71 Responses to “Tropical cyclone history – part II: Paleotempestology still in its infancy”

  1. 1
    Andy Revkin says:

    For a fun look at paleotempestology in practice, go here:

  2. 2


    It is all good science but is it relevant? In the previous piece, you wrote that the North Atlantic had been chosen because it had the longest record, but the North Atlantic is not typical of hurricane basins. To its north is the Arctic Ocean which is covered in sea ice. The multi-year ice there has been melting and flowing back into the North Atlantic through the Fram Strait. This cold fresh water will have been preventing the sea surface temperatures in the North Atlantic from rising, in the same way as a melting lump of ice in a glass of water keeps the surface temperature at 0 C.

    Thus expecting a change in hurricane activity due to rising sea surface temperatures (caused by global warming) may be a little premature in the North Atlantic.

    This highlights a problem with the climate that seems to be ignored by scientists. The science is now so complicated, and with each aspect only discussed by experts that field, that no one is allowed or willing to take the broader view. Reductionism rules, and earth system science stagnates.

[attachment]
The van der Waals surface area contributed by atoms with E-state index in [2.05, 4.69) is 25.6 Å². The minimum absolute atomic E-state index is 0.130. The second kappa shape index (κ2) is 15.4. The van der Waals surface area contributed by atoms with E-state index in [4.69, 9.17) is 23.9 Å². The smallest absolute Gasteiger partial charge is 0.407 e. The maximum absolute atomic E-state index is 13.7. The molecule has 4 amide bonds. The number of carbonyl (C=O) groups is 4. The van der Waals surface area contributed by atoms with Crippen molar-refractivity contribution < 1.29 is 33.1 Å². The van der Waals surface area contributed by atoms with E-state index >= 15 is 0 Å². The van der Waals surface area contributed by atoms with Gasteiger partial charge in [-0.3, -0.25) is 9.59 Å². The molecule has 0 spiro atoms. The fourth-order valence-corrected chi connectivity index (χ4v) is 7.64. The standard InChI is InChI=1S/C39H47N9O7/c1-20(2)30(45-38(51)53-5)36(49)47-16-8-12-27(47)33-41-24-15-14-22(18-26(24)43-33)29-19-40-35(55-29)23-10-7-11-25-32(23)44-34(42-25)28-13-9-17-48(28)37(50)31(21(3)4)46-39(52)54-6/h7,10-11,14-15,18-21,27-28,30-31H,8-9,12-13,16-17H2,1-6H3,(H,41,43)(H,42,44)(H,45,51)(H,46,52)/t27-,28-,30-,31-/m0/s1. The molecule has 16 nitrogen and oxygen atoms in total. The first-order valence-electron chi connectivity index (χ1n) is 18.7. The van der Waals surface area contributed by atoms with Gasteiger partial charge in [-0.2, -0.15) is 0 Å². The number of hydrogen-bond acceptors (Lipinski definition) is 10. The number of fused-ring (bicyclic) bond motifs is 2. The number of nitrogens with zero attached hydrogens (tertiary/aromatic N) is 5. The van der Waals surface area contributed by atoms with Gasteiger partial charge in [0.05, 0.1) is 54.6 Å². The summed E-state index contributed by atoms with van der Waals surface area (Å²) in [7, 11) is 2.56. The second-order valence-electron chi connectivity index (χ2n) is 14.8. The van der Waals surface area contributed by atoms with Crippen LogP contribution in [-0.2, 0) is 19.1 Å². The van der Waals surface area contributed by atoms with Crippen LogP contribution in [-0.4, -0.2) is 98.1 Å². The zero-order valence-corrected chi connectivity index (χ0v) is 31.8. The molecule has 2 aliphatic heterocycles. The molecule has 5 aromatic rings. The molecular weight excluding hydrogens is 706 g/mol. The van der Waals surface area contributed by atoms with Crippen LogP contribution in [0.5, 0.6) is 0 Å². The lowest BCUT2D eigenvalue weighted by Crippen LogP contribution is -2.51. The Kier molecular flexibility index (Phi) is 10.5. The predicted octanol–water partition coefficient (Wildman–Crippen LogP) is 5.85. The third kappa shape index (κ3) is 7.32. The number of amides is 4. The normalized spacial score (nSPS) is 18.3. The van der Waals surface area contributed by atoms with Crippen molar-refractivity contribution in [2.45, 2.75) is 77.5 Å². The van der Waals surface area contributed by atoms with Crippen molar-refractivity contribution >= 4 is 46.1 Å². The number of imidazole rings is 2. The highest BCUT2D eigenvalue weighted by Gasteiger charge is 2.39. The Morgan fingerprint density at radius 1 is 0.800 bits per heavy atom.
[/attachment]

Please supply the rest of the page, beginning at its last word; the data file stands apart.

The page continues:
3. 3
    Steve Mauget says:

    Re #1 — Andy:
    An interesting article, but I think you may have missed another Cat 5 hurricane that made U.S. landfall in modern times i.e., Andrew in 1992. This brings up an interesting point that may have been commented on here before. During the 20th century 3 Cat 5 hurricanes made U.S landfall – the Labor Day Hurricane (1935), Camille (1969), and Andrew (1992). That suggests at least a multidecadal return period for Cat 5 hurricanes making North American landfall. But two such hurricanes – Felix and Dean – made landfall in Nicaragua and the Yucatan Peninsula in August 2007 (according to their Wikipedia pages…).

  4. 4
    Mark Stewart says: